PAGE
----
4.1" Blue Barite, Quartz, Marcasite and Pyrite Association - Morocco

This specimen contains pyrite, quartz and bladed blue barite. The pyrite has a beautiful luster to it, as well as the sharp marcasite crystals that are aggregated in association with the pyrite. The barite has a blue coloration and a bladed formation. Quartz crystals can be found in multiple locations throughout the specimen, seemingly acting as a glue between the other crystals.

Comes with an acrylic display stand.

Barite, commonly spelled Baryte, is well-known for its great range of colors and varied crystal forms and habits. It is a heavy mineral consisting of barium sulfate, and typically has the chemical formula of BaSO4. The barite group consists of baryte, celestine, anglesite and anhydrite. It's generally white to colorless, and is the main source of barium.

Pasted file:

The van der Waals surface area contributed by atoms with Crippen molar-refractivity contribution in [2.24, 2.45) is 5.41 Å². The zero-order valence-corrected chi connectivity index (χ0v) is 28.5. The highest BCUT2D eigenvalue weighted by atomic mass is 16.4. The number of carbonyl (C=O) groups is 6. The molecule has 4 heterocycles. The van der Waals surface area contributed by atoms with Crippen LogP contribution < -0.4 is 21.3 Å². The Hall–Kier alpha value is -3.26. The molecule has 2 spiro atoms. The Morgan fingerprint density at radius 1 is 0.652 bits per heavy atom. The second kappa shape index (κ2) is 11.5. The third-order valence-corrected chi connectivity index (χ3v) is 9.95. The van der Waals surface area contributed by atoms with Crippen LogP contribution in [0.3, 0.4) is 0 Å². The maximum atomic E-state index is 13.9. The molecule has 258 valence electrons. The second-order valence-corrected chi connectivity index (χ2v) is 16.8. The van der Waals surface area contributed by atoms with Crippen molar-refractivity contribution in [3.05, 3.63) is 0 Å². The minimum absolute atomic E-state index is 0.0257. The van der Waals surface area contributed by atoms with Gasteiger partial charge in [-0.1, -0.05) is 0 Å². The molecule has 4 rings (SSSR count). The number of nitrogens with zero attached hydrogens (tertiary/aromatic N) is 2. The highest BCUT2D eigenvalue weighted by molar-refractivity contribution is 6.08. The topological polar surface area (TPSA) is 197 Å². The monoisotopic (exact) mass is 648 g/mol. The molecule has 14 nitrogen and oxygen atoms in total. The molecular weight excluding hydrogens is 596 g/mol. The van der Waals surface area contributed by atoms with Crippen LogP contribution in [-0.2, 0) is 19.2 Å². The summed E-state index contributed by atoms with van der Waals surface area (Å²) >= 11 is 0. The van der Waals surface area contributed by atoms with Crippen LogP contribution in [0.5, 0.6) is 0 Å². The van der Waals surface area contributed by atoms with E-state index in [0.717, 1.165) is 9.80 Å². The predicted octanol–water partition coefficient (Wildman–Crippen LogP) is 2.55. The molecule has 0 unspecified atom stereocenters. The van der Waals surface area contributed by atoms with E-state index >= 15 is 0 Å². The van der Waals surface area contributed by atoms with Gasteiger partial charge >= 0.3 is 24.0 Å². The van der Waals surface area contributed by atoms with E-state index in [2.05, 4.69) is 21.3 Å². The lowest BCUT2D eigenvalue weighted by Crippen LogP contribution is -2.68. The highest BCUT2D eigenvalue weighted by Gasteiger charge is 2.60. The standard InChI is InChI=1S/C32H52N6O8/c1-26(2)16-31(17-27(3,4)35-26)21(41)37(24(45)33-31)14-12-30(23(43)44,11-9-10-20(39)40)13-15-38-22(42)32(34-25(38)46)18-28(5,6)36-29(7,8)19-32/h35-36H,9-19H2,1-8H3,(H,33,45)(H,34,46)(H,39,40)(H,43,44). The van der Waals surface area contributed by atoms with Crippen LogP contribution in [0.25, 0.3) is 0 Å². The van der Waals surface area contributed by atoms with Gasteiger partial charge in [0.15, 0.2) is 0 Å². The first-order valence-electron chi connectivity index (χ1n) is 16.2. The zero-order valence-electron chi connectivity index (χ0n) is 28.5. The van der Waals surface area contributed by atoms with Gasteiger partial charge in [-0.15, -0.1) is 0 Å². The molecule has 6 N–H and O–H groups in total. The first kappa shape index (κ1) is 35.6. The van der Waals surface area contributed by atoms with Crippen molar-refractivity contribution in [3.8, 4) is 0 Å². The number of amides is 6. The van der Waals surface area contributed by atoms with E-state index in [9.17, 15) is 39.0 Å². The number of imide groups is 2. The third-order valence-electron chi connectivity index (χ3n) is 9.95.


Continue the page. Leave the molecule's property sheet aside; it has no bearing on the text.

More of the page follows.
The mineral pyrite or iron pyrite is commonly referred to as Fool's Gold because its metallic luster and pale brass-yellow hue give it a superficial resemblance to gold. In the old mining days, pyrite was sometimes mistaken for gold. Pyrite is the most common of the sulfide minerals with the chemical formula FeS2. Pyrite crystals occur in many shapes and habits. Smaller (druzy) crystal aggregates may give off a beautiful glistening effects, and larger crystals may be perfectly formed, including fascinating cubes, penetration twins, and other interesting crystal forms.

Silicon Dioxide, also know as SiO2 or Quartz, is the second most abundant mineral in the Earth's crust. Quartz crystals generally grow in silica-rich, hot watery solutions called hydrothermal environments, at temperatures between 100°C and 450°C, and usually under very high pressure. Quartz veins are formed when open fissures are filled with hot water during the closing stages of mountains forming, and can be hundreds of millions of years old.

Pyrite, Marcasite, Quartz & Barite
Bou Nahas Mine, Oumjrane area, Morocco
4.1" long, 2.4" wide